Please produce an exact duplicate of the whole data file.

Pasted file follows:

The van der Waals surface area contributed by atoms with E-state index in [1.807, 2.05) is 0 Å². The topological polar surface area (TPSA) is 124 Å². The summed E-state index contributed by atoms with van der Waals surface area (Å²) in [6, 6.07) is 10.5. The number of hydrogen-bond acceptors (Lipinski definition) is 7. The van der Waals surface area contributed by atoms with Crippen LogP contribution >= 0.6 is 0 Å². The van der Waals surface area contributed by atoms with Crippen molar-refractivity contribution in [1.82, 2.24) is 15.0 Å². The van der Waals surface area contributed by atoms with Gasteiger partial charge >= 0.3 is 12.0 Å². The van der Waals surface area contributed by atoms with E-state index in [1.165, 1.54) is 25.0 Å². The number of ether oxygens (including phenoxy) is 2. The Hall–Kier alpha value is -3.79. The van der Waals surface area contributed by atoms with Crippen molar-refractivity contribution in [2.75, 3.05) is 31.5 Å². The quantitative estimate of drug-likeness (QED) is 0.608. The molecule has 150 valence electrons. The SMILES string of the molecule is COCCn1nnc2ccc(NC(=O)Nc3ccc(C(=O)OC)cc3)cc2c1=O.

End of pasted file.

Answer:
The van der Waals surface area contributed by atoms with E-state index in [1.807, 2.05) is 0 Å². The topological polar surface area (TPSA) is 124 Å². The summed E-state index contributed by atoms with van der Waals surface area (Å²) in [6, 6.07) is 10.5. The number of hydrogen-bond acceptors (Lipinski definition) is 7. The van der Waals surface area contributed by atoms with Crippen LogP contribution >= 0.6 is 0 Å². The van der Waals surface area contributed by atoms with Crippen molar-refractivity contribution in [1.82, 2.24) is 15.0 Å². The van der Waals surface area contributed by atoms with Gasteiger partial charge >= 0.3 is 12.0 Å². The van der Waals surface area contributed by atoms with E-state index in [1.165, 1.54) is 25.0 Å². The number of ether oxygens (including phenoxy) is 2. The Hall–Kier alpha value is -3.79. The van der Waals surface area contributed by atoms with Crippen molar-refractivity contribution in [2.75, 3.05) is 31.5 Å². The quantitative estimate of drug-likeness (QED) is 0.608. The molecule has 150 valence electrons. The SMILES string of the molecule is COCCn1nnc2ccc(NC(=O)Nc3ccc(C(=O)OC)cc3)cc2c1=O.